“I want to travel fulltime, so plan to start a blog to make money.”
I always wince when someone writes that.
Two things about blogging:
The first is that it’s damn hard to make money at it.
Yea, I know. There are tons of websites and Facebook groups and books and experts that tell you otherwise.
They shill SEO hacks. Secret social media marketing tactics. Facebook groups for insiders. Mastermind Groups. eCourses.
They make it sound like the ride from zero to profit on the blogging express is easy.
Just write 4 blogs posts, an email newsletter, 10 Tweets, one podcast and 5 Facebook posts each week and you’ll be profitable in no time!
They’ll point to their own success as proof of their pudding.
But there’s often something they won’t tell you. One aspect of their success they can’t teach you to replicate.
They got lucky.
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Worried about homeschooling legally while you travel?
The HSLDA says to "follow the laws of any state you are in for more than 30 days". But what do the states say?
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A chance encounter led to TV show appearance.
They got featured on a popular blog right before it got really hard to get featured on that blog.
They started blogging in 2001 and built their audience when it was easier.
Are they all hucksters? No.
Is their advice bad? No.
Is it impossible to make money blogging? No.
2 million new blog posts.
And that’s not YouTube videos. Or podcasts. Or Facebook posts. The stream of new content all screaming for our attention is beyond overwhelming.
Is what you want to blog about worth adding to that noise? Is it something different? Or just another “10 Things To Do in Austin With Kids” post?
Ever wonder why it seems like there are more experts who want to make money teaching people to blog, vs. just running a profitable blog themselves? That should tell you something about the market.
I’ve built websites since 1996. I’ve coded up more blogs for clients than I care to remember.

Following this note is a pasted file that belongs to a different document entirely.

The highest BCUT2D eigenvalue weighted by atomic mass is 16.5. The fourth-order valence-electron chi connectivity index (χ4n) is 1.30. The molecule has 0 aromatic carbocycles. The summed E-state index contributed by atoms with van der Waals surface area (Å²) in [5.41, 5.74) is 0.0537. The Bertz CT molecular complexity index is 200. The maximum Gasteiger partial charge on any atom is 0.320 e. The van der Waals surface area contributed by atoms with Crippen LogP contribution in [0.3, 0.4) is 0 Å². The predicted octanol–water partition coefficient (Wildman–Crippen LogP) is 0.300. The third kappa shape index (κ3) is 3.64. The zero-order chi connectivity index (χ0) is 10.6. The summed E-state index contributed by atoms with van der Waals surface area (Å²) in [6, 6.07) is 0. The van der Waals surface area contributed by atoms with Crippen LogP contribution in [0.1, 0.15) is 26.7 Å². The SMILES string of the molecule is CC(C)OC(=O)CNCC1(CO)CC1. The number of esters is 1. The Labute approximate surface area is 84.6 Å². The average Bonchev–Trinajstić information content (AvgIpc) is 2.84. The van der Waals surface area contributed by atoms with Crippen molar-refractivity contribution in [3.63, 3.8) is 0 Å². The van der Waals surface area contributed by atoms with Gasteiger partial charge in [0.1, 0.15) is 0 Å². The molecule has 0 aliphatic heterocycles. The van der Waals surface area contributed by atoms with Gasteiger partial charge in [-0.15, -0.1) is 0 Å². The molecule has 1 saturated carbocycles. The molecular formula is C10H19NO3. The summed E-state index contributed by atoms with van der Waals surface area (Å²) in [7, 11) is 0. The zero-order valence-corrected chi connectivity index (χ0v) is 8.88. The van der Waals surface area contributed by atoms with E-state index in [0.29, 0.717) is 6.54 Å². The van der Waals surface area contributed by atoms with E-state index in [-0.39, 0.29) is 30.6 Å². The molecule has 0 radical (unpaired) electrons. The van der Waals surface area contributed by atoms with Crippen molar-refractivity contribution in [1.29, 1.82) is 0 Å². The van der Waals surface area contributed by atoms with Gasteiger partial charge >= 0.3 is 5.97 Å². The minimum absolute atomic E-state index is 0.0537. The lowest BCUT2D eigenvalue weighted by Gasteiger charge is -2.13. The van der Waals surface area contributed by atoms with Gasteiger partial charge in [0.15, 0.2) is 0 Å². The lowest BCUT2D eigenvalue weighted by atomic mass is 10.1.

Blogs are more than HTML. There’s branding. Graphic design. Information architecture.
Blogs are nothing without content. Frequent content. Well-written content. All focused on the needs of the targeted reader.
DitchingSuburbia.com isn’t really a travel blog. It started out that way, but we’ve shifted the fcous.
Still - it’s a good example of the work involved in a blog. I don’t want to add up the hours we’ve spent on it. The naming. The branding. Identifying our target audience. Writing blog posts. Recording podcasts. Creating title images. Writing eBooks. Building community in various social channels. Promoting content.
I’ve often joked that I couldn’t have afforded to hire me to create and run the site.
So….does DitchingSuburbia make money?
We’re in the “more than coffee money but not quite gas money” range.
But making money isn’t the point.
If you start a blog with the goal of making money, the odds are against you. It takes too long. It’s a ton of work. It’s hard to find a open yet profitable niche.
The Second Thing
Which brings me to the second thing about blogging.
Making money isn’t the only way to benefit from blogging.
Or even the best way.
In our years of travel we’ve been more blessed by faces than places.
More often than not our blog was the reason we met people.
Just this past week we met two new families. One in the process of getting on the road. Another who have been traveling for a while. We ate together. Shared stories. Talked about our kids.
We took comfort in the knowledge that while we might be crazy for ditching the suburbs, we have good company.
So by all means, start blogging.
But for yourself - to remember this experience. For your kids - so as adults they’ll better understand what you were trying to do at the time. For family - so they’ll see the benefits of your new lifestyle.
And to expose yourself.
To new friends. Friends that get you. Friends who understand your choices - because they’ve made the same choice for their family.
About the same time I wrote this piece Heath Padgett published his podcast episode entitled Why Blogging is a Terrible Business. I recommend checking it out as well!